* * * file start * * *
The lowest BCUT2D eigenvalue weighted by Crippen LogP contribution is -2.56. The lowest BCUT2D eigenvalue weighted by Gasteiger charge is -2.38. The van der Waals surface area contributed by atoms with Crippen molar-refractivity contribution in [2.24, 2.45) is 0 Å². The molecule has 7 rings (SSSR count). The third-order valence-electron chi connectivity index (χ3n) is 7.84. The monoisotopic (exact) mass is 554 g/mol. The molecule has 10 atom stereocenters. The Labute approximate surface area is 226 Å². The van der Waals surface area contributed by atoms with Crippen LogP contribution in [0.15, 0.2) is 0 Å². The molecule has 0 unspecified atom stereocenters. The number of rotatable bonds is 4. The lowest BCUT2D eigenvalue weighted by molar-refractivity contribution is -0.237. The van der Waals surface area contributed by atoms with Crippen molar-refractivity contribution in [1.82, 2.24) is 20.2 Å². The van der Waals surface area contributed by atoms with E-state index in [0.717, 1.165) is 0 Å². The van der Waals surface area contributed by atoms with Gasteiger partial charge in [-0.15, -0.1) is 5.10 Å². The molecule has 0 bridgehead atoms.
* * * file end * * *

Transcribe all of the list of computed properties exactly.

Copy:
The lowest BCUT2D eigenvalue weighted by Crippen LogP contribution is -2.56. The lowest BCUT2D eigenvalue weighted by Gasteiger charge is -2.38. The van der Waals surface area contributed by atoms with Crippen molar-refractivity contribution in [2.24, 2.45) is 0 Å². The molecule has 7 rings (SSSR count). The third-order valence-electron chi connectivity index (χ3n) is 7.84. The monoisotopic (exact) mass is 554 g/mol. The molecule has 10 atom stereocenters. The Labute approximate surface area is 226 Å². The van der Waals surface area contributed by atoms with Crippen LogP contribution in [0.15, 0.2) is 0 Å². The molecule has 0 unspecified atom stereocenters. The number of rotatable bonds is 4. The lowest BCUT2D eigenvalue weighted by molar-refractivity contribution is -0.237. The van der Waals surface area contributed by atoms with Crippen molar-refractivity contribution in [1.82, 2.24) is 20.2 Å². The van der Waals surface area contributed by atoms with E-state index in [0.717, 1.165) is 0 Å². The van der Waals surface area contributed by atoms with Gasteiger partial charge in [-0.15, -0.1) is 5.10 Å². The molecule has 0 bridgehead atoms.